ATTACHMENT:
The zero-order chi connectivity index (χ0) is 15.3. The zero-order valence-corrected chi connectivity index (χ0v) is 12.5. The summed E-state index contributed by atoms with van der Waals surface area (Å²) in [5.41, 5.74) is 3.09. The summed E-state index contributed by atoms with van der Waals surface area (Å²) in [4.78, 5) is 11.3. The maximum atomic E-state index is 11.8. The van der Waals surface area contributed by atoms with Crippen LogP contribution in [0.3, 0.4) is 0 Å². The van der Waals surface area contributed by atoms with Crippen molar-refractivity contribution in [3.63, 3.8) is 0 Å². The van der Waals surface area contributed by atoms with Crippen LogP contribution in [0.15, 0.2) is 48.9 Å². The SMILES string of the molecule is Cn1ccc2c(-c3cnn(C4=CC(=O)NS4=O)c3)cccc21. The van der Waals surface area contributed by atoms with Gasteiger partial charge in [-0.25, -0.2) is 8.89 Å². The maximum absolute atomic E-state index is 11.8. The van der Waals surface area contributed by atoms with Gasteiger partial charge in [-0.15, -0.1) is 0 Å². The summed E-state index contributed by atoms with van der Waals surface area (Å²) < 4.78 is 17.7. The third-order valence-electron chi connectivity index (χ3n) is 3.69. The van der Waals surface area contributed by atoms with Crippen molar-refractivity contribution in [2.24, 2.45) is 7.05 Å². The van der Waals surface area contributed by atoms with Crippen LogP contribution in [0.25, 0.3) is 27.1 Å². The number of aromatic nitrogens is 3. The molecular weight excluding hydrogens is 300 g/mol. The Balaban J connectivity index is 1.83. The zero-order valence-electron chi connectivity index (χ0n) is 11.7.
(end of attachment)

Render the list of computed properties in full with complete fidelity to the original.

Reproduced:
The zero-order chi connectivity index (χ0) is 15.3. The zero-order valence-corrected chi connectivity index (χ0v) is 12.5. The summed E-state index contributed by atoms with van der Waals surface area (Å²) in [5.41, 5.74) is 3.09. The summed E-state index contributed by atoms with van der Waals surface area (Å²) in [4.78, 5) is 11.3. The maximum atomic E-state index is 11.8. The van der Waals surface area contributed by atoms with Crippen LogP contribution in [0.3, 0.4) is 0 Å². The van der Waals surface area contributed by atoms with Crippen molar-refractivity contribution in [3.63, 3.8) is 0 Å². The van der Waals surface area contributed by atoms with Crippen LogP contribution in [0.15, 0.2) is 48.9 Å². The SMILES string of the molecule is Cn1ccc2c(-c3cnn(C4=CC(=O)NS4=O)c3)cccc21. The van der Waals surface area contributed by atoms with Gasteiger partial charge in [-0.25, -0.2) is 8.89 Å². The maximum absolute atomic E-state index is 11.8. The van der Waals surface area contributed by atoms with Gasteiger partial charge in [-0.15, -0.1) is 0 Å². The summed E-state index contributed by atoms with van der Waals surface area (Å²) < 4.78 is 17.7. The third-order valence-electron chi connectivity index (χ3n) is 3.69. The van der Waals surface area contributed by atoms with Crippen molar-refractivity contribution in [2.24, 2.45) is 7.05 Å². The van der Waals surface area contributed by atoms with Crippen LogP contribution in [0.25, 0.3) is 27.1 Å². The number of aromatic nitrogens is 3. The molecular weight excluding hydrogens is 300 g/mol. The Balaban J connectivity index is 1.83. The zero-order valence-electron chi connectivity index (χ0n) is 11.7.